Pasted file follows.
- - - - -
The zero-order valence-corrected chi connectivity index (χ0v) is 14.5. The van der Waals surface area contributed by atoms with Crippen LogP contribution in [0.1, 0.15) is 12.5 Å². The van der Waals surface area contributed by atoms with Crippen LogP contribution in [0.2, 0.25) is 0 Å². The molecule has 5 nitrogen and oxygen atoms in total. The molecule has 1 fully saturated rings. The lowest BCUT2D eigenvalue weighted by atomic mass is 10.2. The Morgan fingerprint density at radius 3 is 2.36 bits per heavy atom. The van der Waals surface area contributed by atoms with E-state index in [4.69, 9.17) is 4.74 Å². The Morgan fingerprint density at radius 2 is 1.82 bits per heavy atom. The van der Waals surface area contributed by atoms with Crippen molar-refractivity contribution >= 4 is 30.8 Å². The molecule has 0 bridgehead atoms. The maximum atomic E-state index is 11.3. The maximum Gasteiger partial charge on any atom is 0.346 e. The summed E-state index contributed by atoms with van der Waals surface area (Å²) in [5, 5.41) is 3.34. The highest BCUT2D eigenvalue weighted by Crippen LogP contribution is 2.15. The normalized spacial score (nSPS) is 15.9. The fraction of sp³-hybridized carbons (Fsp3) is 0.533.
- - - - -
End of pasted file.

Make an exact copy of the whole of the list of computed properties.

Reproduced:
The zero-order valence-corrected chi connectivity index (χ0v) is 14.5. The van der Waals surface area contributed by atoms with Crippen LogP contribution in [0.1, 0.15) is 12.5 Å². The van der Waals surface area contributed by atoms with Crippen LogP contribution in [0.2, 0.25) is 0 Å². The molecule has 5 nitrogen and oxygen atoms in total. The molecule has 1 fully saturated rings. The lowest BCUT2D eigenvalue weighted by atomic mass is 10.2. The Morgan fingerprint density at radius 3 is 2.36 bits per heavy atom. The van der Waals surface area contributed by atoms with E-state index in [4.69, 9.17) is 4.74 Å². The Morgan fingerprint density at radius 2 is 1.82 bits per heavy atom. The van der Waals surface area contributed by atoms with Crippen molar-refractivity contribution >= 4 is 30.8 Å². The molecule has 0 bridgehead atoms. The maximum atomic E-state index is 11.3. The maximum Gasteiger partial charge on any atom is 0.346 e. The summed E-state index contributed by atoms with van der Waals surface area (Å²) in [5, 5.41) is 3.34. The highest BCUT2D eigenvalue weighted by Crippen LogP contribution is 2.15. The normalized spacial score (nSPS) is 15.9. The fraction of sp³-hybridized carbons (Fsp3) is 0.533.